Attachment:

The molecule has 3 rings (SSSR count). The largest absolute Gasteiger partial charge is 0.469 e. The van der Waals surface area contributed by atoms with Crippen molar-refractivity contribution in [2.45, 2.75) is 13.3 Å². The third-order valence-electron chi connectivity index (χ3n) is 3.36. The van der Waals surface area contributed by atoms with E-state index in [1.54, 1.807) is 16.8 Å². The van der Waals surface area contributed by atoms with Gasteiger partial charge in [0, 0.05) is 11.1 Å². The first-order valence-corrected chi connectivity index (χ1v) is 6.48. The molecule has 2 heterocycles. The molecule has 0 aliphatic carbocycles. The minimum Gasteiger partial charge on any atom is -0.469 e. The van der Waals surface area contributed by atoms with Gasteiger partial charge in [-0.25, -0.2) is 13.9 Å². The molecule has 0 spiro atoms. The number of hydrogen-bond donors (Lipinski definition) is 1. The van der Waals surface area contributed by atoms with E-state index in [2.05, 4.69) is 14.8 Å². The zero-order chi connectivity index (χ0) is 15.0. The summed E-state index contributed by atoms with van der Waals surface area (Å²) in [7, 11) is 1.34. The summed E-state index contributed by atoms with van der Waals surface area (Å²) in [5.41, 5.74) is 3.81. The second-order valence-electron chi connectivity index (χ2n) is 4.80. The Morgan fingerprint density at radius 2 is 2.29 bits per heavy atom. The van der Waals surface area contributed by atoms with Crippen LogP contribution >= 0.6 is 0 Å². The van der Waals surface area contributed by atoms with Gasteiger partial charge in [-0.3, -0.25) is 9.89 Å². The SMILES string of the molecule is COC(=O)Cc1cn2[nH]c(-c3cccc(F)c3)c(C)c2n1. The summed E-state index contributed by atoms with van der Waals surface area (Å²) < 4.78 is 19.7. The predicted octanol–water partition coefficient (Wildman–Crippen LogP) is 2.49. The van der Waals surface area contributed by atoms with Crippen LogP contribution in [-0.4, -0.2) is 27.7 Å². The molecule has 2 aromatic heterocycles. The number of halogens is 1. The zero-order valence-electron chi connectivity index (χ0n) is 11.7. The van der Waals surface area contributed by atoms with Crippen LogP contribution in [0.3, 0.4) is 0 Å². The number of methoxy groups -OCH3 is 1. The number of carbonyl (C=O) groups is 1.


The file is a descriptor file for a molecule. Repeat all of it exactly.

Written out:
The molecule has 3 rings (SSSR count). The largest absolute Gasteiger partial charge is 0.469 e. The van der Waals surface area contributed by atoms with Crippen molar-refractivity contribution in [2.45, 2.75) is 13.3 Å². The third-order valence-electron chi connectivity index (χ3n) is 3.36. The van der Waals surface area contributed by atoms with E-state index in [1.54, 1.807) is 16.8 Å². The van der Waals surface area contributed by atoms with Gasteiger partial charge in [0, 0.05) is 11.1 Å². The first-order valence-corrected chi connectivity index (χ1v) is 6.48. The molecule has 2 heterocycles. The molecule has 0 aliphatic carbocycles. The minimum Gasteiger partial charge on any atom is -0.469 e. The van der Waals surface area contributed by atoms with Gasteiger partial charge in [-0.25, -0.2) is 13.9 Å². The molecule has 0 spiro atoms. The number of hydrogen-bond donors (Lipinski definition) is 1. The van der Waals surface area contributed by atoms with E-state index in [2.05, 4.69) is 14.8 Å². The zero-order chi connectivity index (χ0) is 15.0. The summed E-state index contributed by atoms with van der Waals surface area (Å²) in [7, 11) is 1.34. The summed E-state index contributed by atoms with van der Waals surface area (Å²) in [5.41, 5.74) is 3.81. The second-order valence-electron chi connectivity index (χ2n) is 4.80. The Morgan fingerprint density at radius 2 is 2.29 bits per heavy atom. The van der Waals surface area contributed by atoms with Crippen LogP contribution >= 0.6 is 0 Å². The van der Waals surface area contributed by atoms with Gasteiger partial charge in [-0.3, -0.25) is 9.89 Å². The SMILES string of the molecule is COC(=O)Cc1cn2[nH]c(-c3cccc(F)c3)c(C)c2n1. The summed E-state index contributed by atoms with van der Waals surface area (Å²) < 4.78 is 19.7. The predicted octanol–water partition coefficient (Wildman–Crippen LogP) is 2.49. The van der Waals surface area contributed by atoms with Crippen LogP contribution in [-0.4, -0.2) is 27.7 Å². The molecule has 2 aromatic heterocycles. The number of halogens is 1. The zero-order valence-electron chi connectivity index (χ0n) is 11.7. The van der Waals surface area contributed by atoms with Crippen LogP contribution in [0.3, 0.4) is 0 Å². The number of methoxy groups -OCH3 is 1. The number of carbonyl (C=O) groups is 1.